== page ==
ATLANTA -- OK, so Kevin Love is going to UCLA next season. The Bruins are going for the top players in the country. And Love is arguably one of the top two or three players in his recruiting class.
But if you look deeper at the Bruins' roster this season (and last season) -- or Florida's or Georgetown's roster, for that matter -- you'll see that raking in all the McDonald's All-American talent isn't a recipe for a Final Four.
Sure, Ohio State is loaded with three top-20 players in its regular rotation in Greg Oden, Mike Conley Jr. and Daequan Cook, and four top-40 players when you add in David Lighty. But the Buckeyes aren't the norm.
UCLA's Arron Afflalo was in the top 35 of his recruiting class, Darren Collison in the top 75 and Lorenzo Mata in the top 100. James Keefe, who doesn't get that much run, was a McDonald's All-American last season. Josh Shipp was one of the top wings out of the West in 2004.
Florida's Al Horford and Joakim Noah were in the top 60 as high school seniors. Neither Taurean Green nor Lee Humphrey was in the top 100. The only McDonald's All-American in the Gators' starting lineup is Corey Brewer, and according to the Florida staff, Brewer was a late add to the McDonald's game because of his defensive ability.
Georgetown's backcourt is underrated and underappreciated outside of the District for how much Jonathan Wallace and Jessie Sapp developed recently. Hibbert's improvement ranks as one of the best recently of a true post player.
The overall maturation of the players at UCLA and Florida proves yet again that the rankings of recruits don't always translate into NCAA Tournament wins.
"I know we don't have as many [top 100 players]," UCLA coach Ben Howland said. "I didn't care. I don't care [about rankings]. You have to trust yourself. Luc Richard Mbah a Moute wasn't highly rated. Mata wasn't. Alfred Aboya wasn't."
Mata and Mbah a Moute, who Howland said does all the dirty work, are good examples of players who have improved quite a bit.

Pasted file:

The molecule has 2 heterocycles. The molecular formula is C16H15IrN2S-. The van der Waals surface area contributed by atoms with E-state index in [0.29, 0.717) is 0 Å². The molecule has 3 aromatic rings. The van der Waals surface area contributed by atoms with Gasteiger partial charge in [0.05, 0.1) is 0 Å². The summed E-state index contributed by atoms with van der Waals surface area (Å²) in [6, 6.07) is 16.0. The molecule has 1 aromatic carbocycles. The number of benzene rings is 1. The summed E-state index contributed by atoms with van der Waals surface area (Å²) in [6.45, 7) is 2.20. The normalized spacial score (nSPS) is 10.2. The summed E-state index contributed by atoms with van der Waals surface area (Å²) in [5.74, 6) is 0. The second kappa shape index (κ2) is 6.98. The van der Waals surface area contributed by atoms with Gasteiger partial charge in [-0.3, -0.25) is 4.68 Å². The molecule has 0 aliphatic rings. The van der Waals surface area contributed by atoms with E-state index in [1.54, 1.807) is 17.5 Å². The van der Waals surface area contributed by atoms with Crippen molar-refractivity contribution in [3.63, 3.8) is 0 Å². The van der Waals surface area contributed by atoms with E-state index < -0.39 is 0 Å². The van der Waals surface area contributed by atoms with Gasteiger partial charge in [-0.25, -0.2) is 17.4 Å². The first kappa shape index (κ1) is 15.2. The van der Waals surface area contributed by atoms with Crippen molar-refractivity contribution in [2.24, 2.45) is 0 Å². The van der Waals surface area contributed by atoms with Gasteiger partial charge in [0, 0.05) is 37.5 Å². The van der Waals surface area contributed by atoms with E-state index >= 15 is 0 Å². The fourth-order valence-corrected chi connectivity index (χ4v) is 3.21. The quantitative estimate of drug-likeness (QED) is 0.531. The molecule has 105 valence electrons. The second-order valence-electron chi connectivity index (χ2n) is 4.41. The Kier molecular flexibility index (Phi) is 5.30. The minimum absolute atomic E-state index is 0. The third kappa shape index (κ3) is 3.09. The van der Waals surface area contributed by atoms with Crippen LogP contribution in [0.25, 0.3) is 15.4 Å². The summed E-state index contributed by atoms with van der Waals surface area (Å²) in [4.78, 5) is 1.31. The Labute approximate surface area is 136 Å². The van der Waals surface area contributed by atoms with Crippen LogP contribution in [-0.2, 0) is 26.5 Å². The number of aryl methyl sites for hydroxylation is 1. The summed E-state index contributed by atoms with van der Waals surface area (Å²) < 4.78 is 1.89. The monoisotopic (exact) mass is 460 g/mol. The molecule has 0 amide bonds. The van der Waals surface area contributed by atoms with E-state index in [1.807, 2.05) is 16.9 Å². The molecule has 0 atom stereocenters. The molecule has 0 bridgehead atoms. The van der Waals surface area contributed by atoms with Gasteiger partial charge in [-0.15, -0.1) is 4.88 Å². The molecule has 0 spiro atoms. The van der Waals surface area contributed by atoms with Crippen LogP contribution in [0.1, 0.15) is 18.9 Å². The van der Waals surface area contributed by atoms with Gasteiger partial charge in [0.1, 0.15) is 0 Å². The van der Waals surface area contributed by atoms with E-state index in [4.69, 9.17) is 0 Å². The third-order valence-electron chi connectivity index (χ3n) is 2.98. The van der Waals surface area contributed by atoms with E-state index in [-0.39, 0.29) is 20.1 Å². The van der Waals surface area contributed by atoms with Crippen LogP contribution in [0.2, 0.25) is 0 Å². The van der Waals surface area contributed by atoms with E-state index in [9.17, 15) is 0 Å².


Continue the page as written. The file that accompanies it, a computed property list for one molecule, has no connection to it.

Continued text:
Mbah a Moute will get a treat this weekend when his father, Camille Moute a Bidias, a high-ranking government official in Cameroon, will see his son (a prince in Cameroon) play organized basketball for the first time Saturday at the Final Four. He'll see just how much his son has improved.
"He has been underappreciated," Howland said of Mbah a Moute.
Florida assistant coach Donnie Jones credits former Florida assistant and current VCU coach Anthony Grant with a lot of the work and evaluation in getting the current Gators stars to Gainesville.
"You never know how they're going to turn out and how they'll fit, but they were all coachable and from professional backgrounds [of the five starters, all except Humphrey and Brewer have parents who were world-class athletes] and all had great character," Jones said.
"The guys that are ranked high sometimes lose sight of what their purpose in college is, especially when they're coming for one year," Jones said.
Jones said Horford probably improved the most, with Noah, the MVP of the Final Four last season, a close second.
Horford's passion, ability to absorb information and desire to work have transformed a marginal post player out of high school into a likely top-seven pick in the June draft, assuming he declares for the NBA.
"His IQ and ability to listen is so high," Jones said. "They are all so selfless and they came back [this season] to improve themselves."
And to get to the Final Four without the high school hype certainly makes it sweeter.
Andy Katz is a senior writer at ESPN.com.